MS Dynamics Great Plains: GUI Platform (automation perspective)

Posted by Albert Gareev on Aug 26, 2009 | Categories: Great Plains


  • System.Windows.Forms standard GUI objects

Successfully recognized and mapped by QTP

Online reference: 

  • System.Windows.Forms custom GUI objects

Successfully recognized by QTP but mapped as generic object class “swfObject”. Hence the limitations operating it. 

However, each object and its custom methods could be inspected manually (with Object Spy) and successfully mapped to a similar class in QTP.

List of custom objects with functionality descriptions and documented custom methods will be provided later. 

Dexterity GUI 

Microsoft Dexterity 10.0 Documentation Online reference: 

  • The main concept of Dexterity architecture is platform independency. While runtime engines (main executables) are platform-specific, the logic, data, and GUI layout of Dexterity application are platform-independent. Since the runtime engine is platform-specific, the all resources are interpreted appropriately for each platform – and recompiling of the application is not required in order to provide cross-platform functionality
  • A Dexterity application is a combination of a few basic components that work together to present a functioning application: the resource containers named Dictionary and runtime Engine along with the Communication Bridge providing two-way messaging access.
  • An application dictionary (a file with the extension .DIC) is the file that stores all of the resources and code for the application. All the windows, tables and reports used in Dexterity application, are added as objects, or resources, to the application dictionary. 

Dictionary files could be found in the Great Plains installation root folder. 

  • The runtime engine interprets the contents of the dictionary to present a functioning application to users. The main dictionary DEX.DIC contains resources used by the runtime engine as it interprets an application dictionary 

Communication (User Interaction Events) 

The all communication between Dexterity applications and Windows event system is performed only through Dexterity Communication Bridge. Inside the application has its own custom MS Dynamics Dexterity Event System.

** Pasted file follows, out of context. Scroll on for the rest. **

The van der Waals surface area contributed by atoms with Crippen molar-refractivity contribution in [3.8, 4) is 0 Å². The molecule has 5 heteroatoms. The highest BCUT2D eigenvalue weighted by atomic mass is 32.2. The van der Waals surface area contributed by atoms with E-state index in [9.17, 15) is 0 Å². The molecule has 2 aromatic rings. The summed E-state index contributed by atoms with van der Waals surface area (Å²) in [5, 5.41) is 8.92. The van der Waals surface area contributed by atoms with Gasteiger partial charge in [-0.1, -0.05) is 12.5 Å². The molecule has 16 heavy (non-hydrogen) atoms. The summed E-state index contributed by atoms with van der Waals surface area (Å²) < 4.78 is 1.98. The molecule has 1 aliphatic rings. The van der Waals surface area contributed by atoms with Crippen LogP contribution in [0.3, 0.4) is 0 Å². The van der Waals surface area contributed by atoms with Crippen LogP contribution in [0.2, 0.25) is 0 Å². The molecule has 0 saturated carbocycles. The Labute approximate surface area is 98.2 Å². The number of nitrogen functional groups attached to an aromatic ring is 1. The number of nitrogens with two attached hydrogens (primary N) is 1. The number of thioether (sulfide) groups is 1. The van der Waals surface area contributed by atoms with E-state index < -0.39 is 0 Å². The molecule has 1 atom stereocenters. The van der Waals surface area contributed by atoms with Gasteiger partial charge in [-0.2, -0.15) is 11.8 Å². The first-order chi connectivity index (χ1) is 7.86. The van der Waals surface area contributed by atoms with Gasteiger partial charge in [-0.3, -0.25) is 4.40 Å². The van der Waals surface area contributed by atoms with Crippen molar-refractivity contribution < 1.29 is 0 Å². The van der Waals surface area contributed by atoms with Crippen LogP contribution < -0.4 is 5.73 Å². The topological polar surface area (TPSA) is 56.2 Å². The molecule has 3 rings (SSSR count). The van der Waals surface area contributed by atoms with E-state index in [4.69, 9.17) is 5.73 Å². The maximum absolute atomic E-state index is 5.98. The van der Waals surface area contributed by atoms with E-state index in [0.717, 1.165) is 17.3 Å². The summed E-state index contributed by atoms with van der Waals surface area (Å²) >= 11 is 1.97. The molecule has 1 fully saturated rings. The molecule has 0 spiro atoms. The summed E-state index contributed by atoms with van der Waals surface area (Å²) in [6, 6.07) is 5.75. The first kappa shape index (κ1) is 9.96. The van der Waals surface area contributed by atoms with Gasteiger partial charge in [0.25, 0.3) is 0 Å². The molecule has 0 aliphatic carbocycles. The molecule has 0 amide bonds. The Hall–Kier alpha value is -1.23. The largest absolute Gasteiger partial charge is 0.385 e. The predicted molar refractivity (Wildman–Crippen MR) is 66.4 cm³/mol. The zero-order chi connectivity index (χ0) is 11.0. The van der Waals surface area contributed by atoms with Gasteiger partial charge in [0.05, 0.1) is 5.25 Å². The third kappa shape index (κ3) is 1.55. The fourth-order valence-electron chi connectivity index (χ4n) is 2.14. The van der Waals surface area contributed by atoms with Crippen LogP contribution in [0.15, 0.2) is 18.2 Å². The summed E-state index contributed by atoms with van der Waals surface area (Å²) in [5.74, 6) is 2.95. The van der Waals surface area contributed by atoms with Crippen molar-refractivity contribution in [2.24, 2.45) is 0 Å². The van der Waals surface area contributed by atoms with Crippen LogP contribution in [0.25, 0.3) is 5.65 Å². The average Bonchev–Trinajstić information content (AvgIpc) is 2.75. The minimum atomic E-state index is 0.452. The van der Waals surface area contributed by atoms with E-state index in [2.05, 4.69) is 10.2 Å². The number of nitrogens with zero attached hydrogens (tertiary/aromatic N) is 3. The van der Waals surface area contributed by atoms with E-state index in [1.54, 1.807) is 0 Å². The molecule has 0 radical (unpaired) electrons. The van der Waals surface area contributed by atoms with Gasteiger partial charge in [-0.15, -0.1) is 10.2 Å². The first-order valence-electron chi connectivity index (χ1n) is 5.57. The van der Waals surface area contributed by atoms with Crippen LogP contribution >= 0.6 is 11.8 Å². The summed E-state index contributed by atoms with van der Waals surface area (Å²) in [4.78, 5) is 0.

Concluding, since Dexterity GUI is not based on Microsoft Windows GUI objects with Windows Handle, and Dexterity Event System is not a part of Windows Event System, there is no direct communication possible between MS Dynamics Great Plains application and any Test Automation Tool.

Dexterity GUI and Event System on Microsoft Windows Platform 

Dexterity objects have the following hierarchy:

  • Application
  • Forms
  • Windows
  • Window Fields (input boxes, check/radio buttons, buttons, etc.)

On Microsoft Windows platform special wrapping object is used to support appearance of Dexterity windows – WinForm. QTP captures all the keyboard interactions at level of this object only. Dexterity Button controls and ListBox controls have wrapping objects too as they receive direct mouse events (clicks), however only basic properties of them could be captured by QTP.

 Reliable and Robust Automation Approach

 MS Dynamics Dexterity architecture does not allow implementing a reliable GUI recognition and interaction if sending events from the outside.

However, MS Dynamics Great Plains application has extended integration support with its additional products, and one of them could be used in order to access Dexterity GUI from the inside – Continuum. QTP can establish a connection using COM mechanism, and Continuum will enable operating Application’s GUI and events simulating manual user activity.

Read more: Reference Page – GP/QTP Automation

  • Trackbacks

  • Trackback fromGP/QTP Automation: Conclusion but not closure - Automation Beyond
    Thursday, 21 January, 2010

    […] ineffective because Dynamics Dexterity uses it’s own, intended to be platform-independent, GUI Rendering Engine. However, Microsoft provides an additional product, Continuum, that may serve as a gateway between […]

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Creative Commons Attribution-NonCommercial-NoDerivs 3.0 Unported
This work by Albert Gareev is licensed under a Creative Commons Attribution-NonCommercial-NoDerivs 3.0 Unported.